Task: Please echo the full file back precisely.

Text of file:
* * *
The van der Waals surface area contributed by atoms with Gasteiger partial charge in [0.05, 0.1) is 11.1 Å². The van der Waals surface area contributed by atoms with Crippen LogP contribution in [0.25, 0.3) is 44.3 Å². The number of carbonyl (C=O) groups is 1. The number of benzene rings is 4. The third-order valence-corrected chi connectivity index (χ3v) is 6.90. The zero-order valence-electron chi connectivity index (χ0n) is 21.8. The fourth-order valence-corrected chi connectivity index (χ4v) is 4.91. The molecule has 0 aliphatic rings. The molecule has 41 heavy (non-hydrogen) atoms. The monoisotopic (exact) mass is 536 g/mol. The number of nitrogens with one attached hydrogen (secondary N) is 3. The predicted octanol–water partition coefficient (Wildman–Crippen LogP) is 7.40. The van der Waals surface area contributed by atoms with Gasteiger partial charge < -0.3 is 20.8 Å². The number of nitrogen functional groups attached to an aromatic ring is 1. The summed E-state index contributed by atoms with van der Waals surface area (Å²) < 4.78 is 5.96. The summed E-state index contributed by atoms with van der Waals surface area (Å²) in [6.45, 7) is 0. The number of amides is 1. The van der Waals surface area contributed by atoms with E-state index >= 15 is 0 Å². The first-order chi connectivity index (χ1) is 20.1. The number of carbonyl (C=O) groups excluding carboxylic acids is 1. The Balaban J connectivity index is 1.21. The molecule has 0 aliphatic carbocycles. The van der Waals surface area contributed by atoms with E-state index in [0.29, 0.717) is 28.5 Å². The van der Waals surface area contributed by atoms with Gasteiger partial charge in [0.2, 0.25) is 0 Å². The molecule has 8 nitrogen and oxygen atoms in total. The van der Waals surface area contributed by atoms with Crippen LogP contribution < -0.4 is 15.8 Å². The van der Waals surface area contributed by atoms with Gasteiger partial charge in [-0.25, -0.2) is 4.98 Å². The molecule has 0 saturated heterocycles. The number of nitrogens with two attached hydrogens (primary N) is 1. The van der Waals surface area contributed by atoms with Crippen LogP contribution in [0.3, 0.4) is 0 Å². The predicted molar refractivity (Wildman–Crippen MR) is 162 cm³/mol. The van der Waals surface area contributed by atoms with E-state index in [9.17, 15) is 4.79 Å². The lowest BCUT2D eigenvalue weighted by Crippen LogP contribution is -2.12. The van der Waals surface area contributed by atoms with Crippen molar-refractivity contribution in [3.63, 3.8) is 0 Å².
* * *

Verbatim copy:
The van der Waals surface area contributed by atoms with Gasteiger partial charge in [0.05, 0.1) is 11.1 Å². The van der Waals surface area contributed by atoms with Crippen LogP contribution in [0.25, 0.3) is 44.3 Å². The number of carbonyl (C=O) groups is 1. The number of benzene rings is 4. The third-order valence-corrected chi connectivity index (χ3v) is 6.90. The zero-order valence-electron chi connectivity index (χ0n) is 21.8. The fourth-order valence-corrected chi connectivity index (χ4v) is 4.91. The molecule has 0 aliphatic rings. The molecule has 41 heavy (non-hydrogen) atoms. The monoisotopic (exact) mass is 536 g/mol. The number of nitrogens with one attached hydrogen (secondary N) is 3. The predicted octanol–water partition coefficient (Wildman–Crippen LogP) is 7.40. The van der Waals surface area contributed by atoms with Gasteiger partial charge < -0.3 is 20.8 Å². The number of nitrogen functional groups attached to an aromatic ring is 1. The summed E-state index contributed by atoms with van der Waals surface area (Å²) < 4.78 is 5.96. The summed E-state index contributed by atoms with van der Waals surface area (Å²) in [6.45, 7) is 0. The number of amides is 1. The van der Waals surface area contributed by atoms with E-state index >= 15 is 0 Å². The first-order chi connectivity index (χ1) is 20.1. The number of carbonyl (C=O) groups excluding carboxylic acids is 1. The Balaban J connectivity index is 1.21. The molecule has 0 aliphatic carbocycles. The van der Waals surface area contributed by atoms with E-state index in [0.29, 0.717) is 28.5 Å². The van der Waals surface area contributed by atoms with Gasteiger partial charge in [0.2, 0.25) is 0 Å². The molecule has 8 nitrogen and oxygen atoms in total. The van der Waals surface area contributed by atoms with Crippen LogP contribution < -0.4 is 15.8 Å². The van der Waals surface area contributed by atoms with Gasteiger partial charge in [-0.25, -0.2) is 4.98 Å². The molecule has 0 saturated heterocycles. The number of nitrogens with two attached hydrogens (primary N) is 1. The van der Waals surface area contributed by atoms with Crippen LogP contribution in [0.3, 0.4) is 0 Å². The predicted molar refractivity (Wildman–Crippen MR) is 162 cm³/mol. The van der Waals surface area contributed by atoms with E-state index in [9.17, 15) is 4.79 Å². The lowest BCUT2D eigenvalue weighted by Crippen LogP contribution is -2.12. The van der Waals surface area contributed by atoms with Crippen molar-refractivity contribution in [3.63, 3.8) is 0 Å².